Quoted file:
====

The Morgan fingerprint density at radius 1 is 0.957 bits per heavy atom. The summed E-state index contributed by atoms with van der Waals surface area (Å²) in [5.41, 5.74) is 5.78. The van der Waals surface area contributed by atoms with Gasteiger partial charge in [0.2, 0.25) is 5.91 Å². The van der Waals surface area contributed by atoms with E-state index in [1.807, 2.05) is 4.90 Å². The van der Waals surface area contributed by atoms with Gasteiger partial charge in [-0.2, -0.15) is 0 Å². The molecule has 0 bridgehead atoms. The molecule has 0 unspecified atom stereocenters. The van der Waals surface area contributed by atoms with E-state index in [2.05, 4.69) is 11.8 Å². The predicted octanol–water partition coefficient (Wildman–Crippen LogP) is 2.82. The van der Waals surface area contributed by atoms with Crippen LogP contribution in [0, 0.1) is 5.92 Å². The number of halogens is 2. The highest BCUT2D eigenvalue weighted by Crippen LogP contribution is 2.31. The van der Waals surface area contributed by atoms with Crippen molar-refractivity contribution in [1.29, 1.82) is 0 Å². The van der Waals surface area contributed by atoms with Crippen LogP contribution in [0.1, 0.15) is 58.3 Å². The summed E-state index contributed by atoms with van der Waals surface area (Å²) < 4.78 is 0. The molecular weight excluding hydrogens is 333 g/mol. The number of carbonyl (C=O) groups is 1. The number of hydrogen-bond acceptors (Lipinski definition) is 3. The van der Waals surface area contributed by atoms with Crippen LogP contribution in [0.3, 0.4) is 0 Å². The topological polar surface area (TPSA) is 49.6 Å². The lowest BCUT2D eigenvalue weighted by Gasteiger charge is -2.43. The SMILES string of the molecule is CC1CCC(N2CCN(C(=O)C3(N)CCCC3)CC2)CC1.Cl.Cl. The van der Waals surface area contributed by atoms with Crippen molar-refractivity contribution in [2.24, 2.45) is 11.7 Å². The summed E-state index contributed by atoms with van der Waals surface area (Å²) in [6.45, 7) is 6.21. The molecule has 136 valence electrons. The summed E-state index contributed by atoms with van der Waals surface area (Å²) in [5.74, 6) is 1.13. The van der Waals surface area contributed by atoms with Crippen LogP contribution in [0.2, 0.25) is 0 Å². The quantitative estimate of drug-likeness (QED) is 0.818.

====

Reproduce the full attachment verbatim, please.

The Morgan fingerprint density at radius 1 is 0.957 bits per heavy atom. The summed E-state index contributed by atoms with van der Waals surface area (Å²) in [5.41, 5.74) is 5.78. The van der Waals surface area contributed by atoms with Gasteiger partial charge in [0.2, 0.25) is 5.91 Å². The van der Waals surface area contributed by atoms with E-state index in [1.807, 2.05) is 4.90 Å². The van der Waals surface area contributed by atoms with Gasteiger partial charge in [-0.2, -0.15) is 0 Å². The molecule has 0 bridgehead atoms. The molecule has 0 unspecified atom stereocenters. The van der Waals surface area contributed by atoms with E-state index in [2.05, 4.69) is 11.8 Å². The predicted octanol–water partition coefficient (Wildman–Crippen LogP) is 2.82. The van der Waals surface area contributed by atoms with Crippen LogP contribution in [0, 0.1) is 5.92 Å². The number of halogens is 2. The highest BCUT2D eigenvalue weighted by Crippen LogP contribution is 2.31. The van der Waals surface area contributed by atoms with Crippen molar-refractivity contribution in [1.29, 1.82) is 0 Å². The van der Waals surface area contributed by atoms with Crippen LogP contribution in [0.1, 0.15) is 58.3 Å². The summed E-state index contributed by atoms with van der Waals surface area (Å²) < 4.78 is 0. The molecular weight excluding hydrogens is 333 g/mol. The number of carbonyl (C=O) groups is 1. The number of hydrogen-bond acceptors (Lipinski definition) is 3. The van der Waals surface area contributed by atoms with Crippen LogP contribution in [0.3, 0.4) is 0 Å². The topological polar surface area (TPSA) is 49.6 Å². The lowest BCUT2D eigenvalue weighted by Gasteiger charge is -2.43. The SMILES string of the molecule is CC1CCC(N2CCN(C(=O)C3(N)CCCC3)CC2)CC1.Cl.Cl. The van der Waals surface area contributed by atoms with Crippen molar-refractivity contribution in [2.24, 2.45) is 11.7 Å². The summed E-state index contributed by atoms with van der Waals surface area (Å²) in [6.45, 7) is 6.21. The molecule has 136 valence electrons. The summed E-state index contributed by atoms with van der Waals surface area (Å²) in [5.74, 6) is 1.13. The van der Waals surface area contributed by atoms with Crippen LogP contribution in [0.2, 0.25) is 0 Å². The quantitative estimate of drug-likeness (QED) is 0.818.